Transformation-invariant visual representations in self-organizing spiking neural networks. Evans, B. D. & Stringer, S. M Frontiers in Computational Neuroscience, 6:46, 2012.
Transformation-invariant visual representations in self-organizing spiking neural networks [link]Paper  doi  abstract   bibtex   
The ventral visual pathway achieves object and face recognition by building transformation-invariant representations from elementary visual features. In previous computer simulation studies with rate-coded neural networks, the development of transformation-invariant representations has been demonstrated using either of two biologically plausible learning mechanisms, Trace learning and Continuous Transformation (CT) learning. However, it has not previously been investigated how transformation-invariant representations may be learned in a more biologically accurate spiking neural network. A key issue is how the synaptic connection strengths in such a spiking network might self-organize through Spike-Time Dependent Plasticity (STDP) where the change in synaptic strength is dependent on the relative times of the spikes emitted by the presynaptic and postsynaptic neurons rather than simply correlated activity driving changes in synaptic efficacy. Here we present simulations with conductance-based integrate-and-fire (IF) neurons using a STDP learning rule to address these gaps in our understanding. It is demonstrated that with the appropriate selection of model parameters and training regime, the spiking network model can utilize either Trace-like or CT-like learning mechanisms to achieve transform-invariant representations.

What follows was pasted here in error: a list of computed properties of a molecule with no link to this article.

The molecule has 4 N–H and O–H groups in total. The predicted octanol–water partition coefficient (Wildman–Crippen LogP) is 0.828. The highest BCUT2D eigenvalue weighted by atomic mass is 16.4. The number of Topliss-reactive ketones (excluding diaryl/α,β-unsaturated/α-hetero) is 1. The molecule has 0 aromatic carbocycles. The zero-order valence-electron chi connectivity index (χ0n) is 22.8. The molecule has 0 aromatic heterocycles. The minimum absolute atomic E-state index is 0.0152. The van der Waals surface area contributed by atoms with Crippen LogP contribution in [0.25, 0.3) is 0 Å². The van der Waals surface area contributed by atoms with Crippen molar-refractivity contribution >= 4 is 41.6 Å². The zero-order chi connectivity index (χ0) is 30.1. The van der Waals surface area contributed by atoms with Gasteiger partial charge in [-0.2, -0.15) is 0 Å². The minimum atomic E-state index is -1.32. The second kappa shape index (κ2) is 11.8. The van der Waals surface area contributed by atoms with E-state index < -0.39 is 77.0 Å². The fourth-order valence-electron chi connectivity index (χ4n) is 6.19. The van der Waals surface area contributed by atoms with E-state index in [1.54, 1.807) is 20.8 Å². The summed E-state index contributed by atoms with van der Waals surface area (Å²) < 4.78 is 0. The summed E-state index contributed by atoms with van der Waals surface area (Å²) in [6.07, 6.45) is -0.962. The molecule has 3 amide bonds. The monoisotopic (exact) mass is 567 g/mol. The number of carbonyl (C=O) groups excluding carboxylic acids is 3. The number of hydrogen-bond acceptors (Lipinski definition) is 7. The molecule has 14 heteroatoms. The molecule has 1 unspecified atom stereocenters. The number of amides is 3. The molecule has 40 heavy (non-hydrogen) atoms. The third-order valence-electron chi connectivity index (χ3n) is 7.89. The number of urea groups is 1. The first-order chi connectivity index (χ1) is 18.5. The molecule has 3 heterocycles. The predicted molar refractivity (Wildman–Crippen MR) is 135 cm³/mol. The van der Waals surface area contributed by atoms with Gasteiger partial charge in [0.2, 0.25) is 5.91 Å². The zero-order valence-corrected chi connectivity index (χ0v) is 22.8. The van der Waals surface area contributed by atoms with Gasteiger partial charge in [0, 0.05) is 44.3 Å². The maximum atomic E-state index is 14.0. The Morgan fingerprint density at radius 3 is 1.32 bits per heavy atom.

@article{evans_transformation-invariant_2012,
	title = {Transformation-invariant visual representations in self-organizing spiking neural networks},
	volume = {6},
	url = {http://www.frontiersin.org/Computational_Neuroscience/10.3389/fncom.2012.00046/abstract},
	doi = {10.3389/fncom.2012.00046},
	abstract = {The ventral visual pathway achieves object and face recognition by building transformation-invariant representations from elementary visual features. In previous computer simulation studies with rate-coded neural networks, the development of transformation-invariant representations has been demonstrated using either of two biologically plausible learning mechanisms, Trace learning and Continuous Transformation (CT) learning. However, it has not previously been investigated how transformation-invariant representations may be learned in a more biologically accurate spiking neural network. A key issue is how the synaptic connection strengths in such a spiking network might self-organize through Spike-Time Dependent Plasticity (STDP) where the change in synaptic strength is dependent on the relative times of the spikes emitted by the presynaptic and postsynaptic neurons rather than simply correlated activity driving changes in synaptic efficacy. Here we present simulations with conductance-based integrate-and-fire (IF) neurons using a STDP learning rule to address these gaps in our understanding. It is demonstrated that with the appropriate selection of model parameters and training regime, the spiking network model can utilize either Trace-like or CT-like learning mechanisms to achieve transform-invariant representations.},
	urldate = {2013-08-01TZ},
	journal = {Frontiers in Computational Neuroscience},
	author = {Evans, Benjamin D. and Stringer, Simon M},
	year = {2012},
	keywords = {continuous transformation learning, inferior temporal cortex, integrate and fire, spiking neural net, trace learning, transformation-invariant visual object recognition},
	pages = {46}
}
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